Perhaps one of the most difficult situations you can find yourself in while applying Montessori principles is when your partner is not embracing the approach as much as you are. This can be a stressful and oftentimes emotionally draining experience. Since applying Montessori in your home affects everything from the furniture and decor of the home to the toys available for the child, not being on the same page can result in conflicts from even before the child is born.

I found myself in this situation very early on with my partner. Every parent wants the best for their child and I felt that following the Montessori Method was the best thing for him. Committing yourself to this approach takes a lot of work and without a supportive partner, you may often feel alone and like you’re a one-person show. Here are a few examples of how I approached the situation in the hopes that it may help you down the line.

No crib?! Are you joking me?!

This is probably one of the earliest and most brutal disagreements you’ll have with someone who doesn’t care for applying Montessori principles at home. Deciding to have just a mattress on the floor instead of a crib is completely foreign to most parents. The crib is typically a staple in every nursery and diverting from that is blasphemy to many parents. Your partner will likely notice very early that is definitely not the ‘traditional’ way of raising a child.

Additionally, depending on the child, a floor bed may require the biggest sacrifice on behalf of the parents because the child has so much more independence and freedom. But ironically enough, independence and freedom are primary tenants of the Montessori approach. For my partner, even the visual of a mattress on the floor was appalling. We agreeing on and purchasing this floor-bed from Etsy to set as the centerpiece of the nursery and started to design around it. This leads me to my first piece of advice when dealing with a partner who isn’t completely sold on Montessori.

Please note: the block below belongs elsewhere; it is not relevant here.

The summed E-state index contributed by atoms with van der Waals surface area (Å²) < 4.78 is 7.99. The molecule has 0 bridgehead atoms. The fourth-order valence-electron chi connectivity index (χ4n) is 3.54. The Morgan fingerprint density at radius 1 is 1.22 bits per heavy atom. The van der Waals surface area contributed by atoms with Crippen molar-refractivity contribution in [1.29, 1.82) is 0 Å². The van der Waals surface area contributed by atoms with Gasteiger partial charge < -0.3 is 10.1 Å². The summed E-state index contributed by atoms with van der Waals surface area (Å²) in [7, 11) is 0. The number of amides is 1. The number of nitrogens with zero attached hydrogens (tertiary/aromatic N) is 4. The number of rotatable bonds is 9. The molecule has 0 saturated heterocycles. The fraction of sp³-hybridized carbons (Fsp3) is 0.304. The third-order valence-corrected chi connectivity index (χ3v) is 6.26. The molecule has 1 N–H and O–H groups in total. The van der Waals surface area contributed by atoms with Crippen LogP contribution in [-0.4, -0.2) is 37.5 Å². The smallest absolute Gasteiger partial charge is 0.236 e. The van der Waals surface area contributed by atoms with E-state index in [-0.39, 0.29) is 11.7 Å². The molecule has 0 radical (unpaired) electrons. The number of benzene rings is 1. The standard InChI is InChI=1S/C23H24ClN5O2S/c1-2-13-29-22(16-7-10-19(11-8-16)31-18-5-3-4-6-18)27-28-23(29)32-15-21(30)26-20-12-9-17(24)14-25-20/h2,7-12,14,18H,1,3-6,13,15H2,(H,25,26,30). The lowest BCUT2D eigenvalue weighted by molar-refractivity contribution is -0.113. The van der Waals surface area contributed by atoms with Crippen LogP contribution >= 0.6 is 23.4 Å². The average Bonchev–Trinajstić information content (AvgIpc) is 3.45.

Make acceptable modifications to some principles

I took a very ‘by-the-book’ approach to applying Montessori. I tried to follow every principle and activity exactly as proposed included glassware and even cloth diapers. I had to shift to more of a ‘spirt of Montessori’ approach in order to satisfy my partner’s concerns. We agreed that the value of having the child drink directly from a cup was more important than the cup be glass. He broke many glasses early on and clean up was long and arduous because of all the tiny shards of glass.

Attempting cloth diapers was also a full-time job on it’s own and when your partner is hesitant to help, it becomes unmanageable for one person. This also become a concession early on. Giving up a little on some parts of the Montessori approach will help you make the case for standing up for the non-negotiables.

Take responsibility for the hard parts

Since you’re the person most advocating for applying a Montessori education for your child, you’ll likely need to do the dirty work as well. When the child is feeding himself, when spills occur and food ends up all over anything within a 10 foot radius, being the one responsible for cleaning it up shows your dedication and commitment to the approach. Make sure you let your partner know that you’ll be taking responsibility for these less rewarding parts of the process. This will also trigger their thought process to see your commitment level and feel the need to help.

Simplify the process and preparation

Setting up a prepared environment takes a lot of time and work. Even presentation of an activity, completing the activity and ending the activity can take a lot of work. Simplifying this as much as possible will make it possible for your reluctant partner to take the guess work out of it. I created several Montessori activity cheat-sheets with a long list of activities with an example of how to do it. I laminated this and put it near our son’s play area. If we ever found ourselves looking for an activity to do, we would reference this sheet and have preset steps already prepared.

Conclusion

When your partner does not agree with or wants to participate in the effort required to raise a Montessori child, you’ll likely have to do double the work that could’ve been shared with a willing partner. But remember to persevere knowing that you’re laying the foundation to a lifelong love of learning for your child.

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